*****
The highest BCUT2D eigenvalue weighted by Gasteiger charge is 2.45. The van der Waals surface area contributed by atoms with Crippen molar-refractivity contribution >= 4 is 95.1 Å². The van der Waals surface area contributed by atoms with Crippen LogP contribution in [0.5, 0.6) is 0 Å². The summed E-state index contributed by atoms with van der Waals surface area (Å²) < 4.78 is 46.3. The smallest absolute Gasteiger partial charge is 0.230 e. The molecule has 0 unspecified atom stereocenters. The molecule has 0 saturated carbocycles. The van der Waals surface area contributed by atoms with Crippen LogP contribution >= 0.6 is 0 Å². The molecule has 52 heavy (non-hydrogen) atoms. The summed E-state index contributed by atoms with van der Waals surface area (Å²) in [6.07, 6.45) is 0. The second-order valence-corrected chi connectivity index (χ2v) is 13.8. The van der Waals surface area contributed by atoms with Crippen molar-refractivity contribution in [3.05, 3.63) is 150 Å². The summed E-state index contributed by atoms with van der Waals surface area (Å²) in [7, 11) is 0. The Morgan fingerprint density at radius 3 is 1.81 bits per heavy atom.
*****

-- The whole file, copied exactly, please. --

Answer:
The highest BCUT2D eigenvalue weighted by Gasteiger charge is 2.45. The van der Waals surface area contributed by atoms with Crippen molar-refractivity contribution >= 4 is 95.1 Å². The van der Waals surface area contributed by atoms with Crippen LogP contribution in [0.5, 0.6) is 0 Å². The summed E-state index contributed by atoms with van der Waals surface area (Å²) < 4.78 is 46.3. The smallest absolute Gasteiger partial charge is 0.230 e. The molecule has 0 unspecified atom stereocenters. The molecule has 0 saturated carbocycles. The van der Waals surface area contributed by atoms with Crippen LogP contribution >= 0.6 is 0 Å². The molecule has 52 heavy (non-hydrogen) atoms. The summed E-state index contributed by atoms with van der Waals surface area (Å²) in [6.07, 6.45) is 0. The second-order valence-corrected chi connectivity index (χ2v) is 13.8. The van der Waals surface area contributed by atoms with Crippen molar-refractivity contribution in [3.05, 3.63) is 150 Å². The summed E-state index contributed by atoms with van der Waals surface area (Å²) in [7, 11) is 0. The Morgan fingerprint density at radius 3 is 1.81 bits per heavy atom.